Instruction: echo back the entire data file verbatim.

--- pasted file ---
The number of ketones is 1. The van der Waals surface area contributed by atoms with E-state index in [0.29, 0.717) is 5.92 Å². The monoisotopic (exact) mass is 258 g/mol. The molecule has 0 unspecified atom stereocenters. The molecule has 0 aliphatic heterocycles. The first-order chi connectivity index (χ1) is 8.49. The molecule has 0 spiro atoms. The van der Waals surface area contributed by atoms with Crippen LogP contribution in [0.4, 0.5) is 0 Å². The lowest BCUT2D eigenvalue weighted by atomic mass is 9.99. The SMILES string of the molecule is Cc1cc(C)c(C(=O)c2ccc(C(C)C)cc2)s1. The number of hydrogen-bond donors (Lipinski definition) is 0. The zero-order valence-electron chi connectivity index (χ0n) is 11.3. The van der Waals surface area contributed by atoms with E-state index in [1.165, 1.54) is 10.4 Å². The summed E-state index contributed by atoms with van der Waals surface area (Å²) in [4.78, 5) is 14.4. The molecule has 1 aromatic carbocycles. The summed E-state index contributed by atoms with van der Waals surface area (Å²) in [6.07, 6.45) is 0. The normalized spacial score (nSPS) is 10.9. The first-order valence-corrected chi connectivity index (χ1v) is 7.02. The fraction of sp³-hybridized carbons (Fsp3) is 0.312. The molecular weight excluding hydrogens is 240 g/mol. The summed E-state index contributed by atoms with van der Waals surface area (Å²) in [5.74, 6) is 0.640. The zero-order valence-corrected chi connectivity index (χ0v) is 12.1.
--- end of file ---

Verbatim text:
The number of ketones is 1. The van der Waals surface area contributed by atoms with E-state index in [0.29, 0.717) is 5.92 Å². The monoisotopic (exact) mass is 258 g/mol. The molecule has 0 unspecified atom stereocenters. The molecule has 0 aliphatic heterocycles. The first-order chi connectivity index (χ1) is 8.49. The molecule has 0 spiro atoms. The van der Waals surface area contributed by atoms with Crippen LogP contribution in [0.4, 0.5) is 0 Å². The lowest BCUT2D eigenvalue weighted by atomic mass is 9.99. The SMILES string of the molecule is Cc1cc(C)c(C(=O)c2ccc(C(C)C)cc2)s1. The number of hydrogen-bond donors (Lipinski definition) is 0. The zero-order valence-electron chi connectivity index (χ0n) is 11.3. The van der Waals surface area contributed by atoms with E-state index in [1.165, 1.54) is 10.4 Å². The summed E-state index contributed by atoms with van der Waals surface area (Å²) in [4.78, 5) is 14.4. The molecule has 1 aromatic carbocycles. The summed E-state index contributed by atoms with van der Waals surface area (Å²) in [6.07, 6.45) is 0. The normalized spacial score (nSPS) is 10.9. The first-order valence-corrected chi connectivity index (χ1v) is 7.02. The fraction of sp³-hybridized carbons (Fsp3) is 0.312. The molecular weight excluding hydrogens is 240 g/mol. The summed E-state index contributed by atoms with van der Waals surface area (Å²) in [5.74, 6) is 0.640. The zero-order valence-corrected chi connectivity index (χ0v) is 12.1.